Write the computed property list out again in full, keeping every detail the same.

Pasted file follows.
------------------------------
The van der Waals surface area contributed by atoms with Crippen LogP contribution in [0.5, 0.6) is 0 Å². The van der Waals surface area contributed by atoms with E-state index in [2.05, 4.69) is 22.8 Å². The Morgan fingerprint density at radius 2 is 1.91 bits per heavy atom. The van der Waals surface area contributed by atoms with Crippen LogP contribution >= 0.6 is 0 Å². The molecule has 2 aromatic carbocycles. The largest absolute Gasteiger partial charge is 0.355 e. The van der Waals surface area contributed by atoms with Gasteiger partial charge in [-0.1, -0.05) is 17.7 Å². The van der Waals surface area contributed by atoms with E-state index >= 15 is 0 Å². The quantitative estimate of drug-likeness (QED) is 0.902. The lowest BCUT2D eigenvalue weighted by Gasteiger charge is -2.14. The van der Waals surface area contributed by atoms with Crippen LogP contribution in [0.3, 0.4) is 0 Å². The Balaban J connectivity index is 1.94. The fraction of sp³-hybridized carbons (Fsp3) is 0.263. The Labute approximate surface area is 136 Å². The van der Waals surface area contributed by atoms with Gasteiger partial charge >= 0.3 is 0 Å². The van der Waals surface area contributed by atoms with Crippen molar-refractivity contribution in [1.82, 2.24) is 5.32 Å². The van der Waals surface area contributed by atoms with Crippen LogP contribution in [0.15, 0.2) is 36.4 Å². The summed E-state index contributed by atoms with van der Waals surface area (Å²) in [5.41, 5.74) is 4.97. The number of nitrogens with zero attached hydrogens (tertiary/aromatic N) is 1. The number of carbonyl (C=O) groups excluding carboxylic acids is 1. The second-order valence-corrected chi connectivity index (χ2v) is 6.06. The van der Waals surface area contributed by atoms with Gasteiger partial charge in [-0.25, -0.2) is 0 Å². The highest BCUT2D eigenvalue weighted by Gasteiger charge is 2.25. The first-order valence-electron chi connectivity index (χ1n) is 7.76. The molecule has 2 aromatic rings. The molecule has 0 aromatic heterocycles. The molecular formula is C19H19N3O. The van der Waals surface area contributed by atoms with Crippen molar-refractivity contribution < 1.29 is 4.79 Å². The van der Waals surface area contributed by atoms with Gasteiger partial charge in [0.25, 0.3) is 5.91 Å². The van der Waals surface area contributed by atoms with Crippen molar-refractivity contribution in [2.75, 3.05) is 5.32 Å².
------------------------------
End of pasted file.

The van der Waals surface area contributed by atoms with Crippen LogP contribution in [0.5, 0.6) is 0 Å². The van der Waals surface area contributed by atoms with E-state index in [2.05, 4.69) is 22.8 Å². The Morgan fingerprint density at radius 2 is 1.91 bits per heavy atom. The van der Waals surface area contributed by atoms with Crippen LogP contribution >= 0.6 is 0 Å². The molecule has 2 aromatic carbocycles. The largest absolute Gasteiger partial charge is 0.355 e. The van der Waals surface area contributed by atoms with Gasteiger partial charge in [-0.1, -0.05) is 17.7 Å². The van der Waals surface area contributed by atoms with E-state index >= 15 is 0 Å². The quantitative estimate of drug-likeness (QED) is 0.902. The lowest BCUT2D eigenvalue weighted by Gasteiger charge is -2.14. The van der Waals surface area contributed by atoms with Crippen LogP contribution in [0.3, 0.4) is 0 Å². The Balaban J connectivity index is 1.94. The fraction of sp³-hybridized carbons (Fsp3) is 0.263. The Labute approximate surface area is 136 Å². The van der Waals surface area contributed by atoms with Gasteiger partial charge >= 0.3 is 0 Å². The van der Waals surface area contributed by atoms with Crippen molar-refractivity contribution in [1.82, 2.24) is 5.32 Å². The van der Waals surface area contributed by atoms with Crippen LogP contribution in [0.15, 0.2) is 36.4 Å². The summed E-state index contributed by atoms with van der Waals surface area (Å²) in [5.41, 5.74) is 4.97. The number of nitrogens with zero attached hydrogens (tertiary/aromatic N) is 1. The number of carbonyl (C=O) groups excluding carboxylic acids is 1. The second-order valence-corrected chi connectivity index (χ2v) is 6.06. The van der Waals surface area contributed by atoms with Gasteiger partial charge in [-0.25, -0.2) is 0 Å². The highest BCUT2D eigenvalue weighted by Gasteiger charge is 2.25. The first-order valence-electron chi connectivity index (χ1n) is 7.76. The molecule has 2 aromatic rings. The molecule has 0 aromatic heterocycles. The molecular formula is C19H19N3O. The van der Waals surface area contributed by atoms with Crippen molar-refractivity contribution < 1.29 is 4.79 Å². The van der Waals surface area contributed by atoms with Gasteiger partial charge in [0.25, 0.3) is 5.91 Å². The van der Waals surface area contributed by atoms with Crippen molar-refractivity contribution in [2.75, 3.05) is 5.32 Å².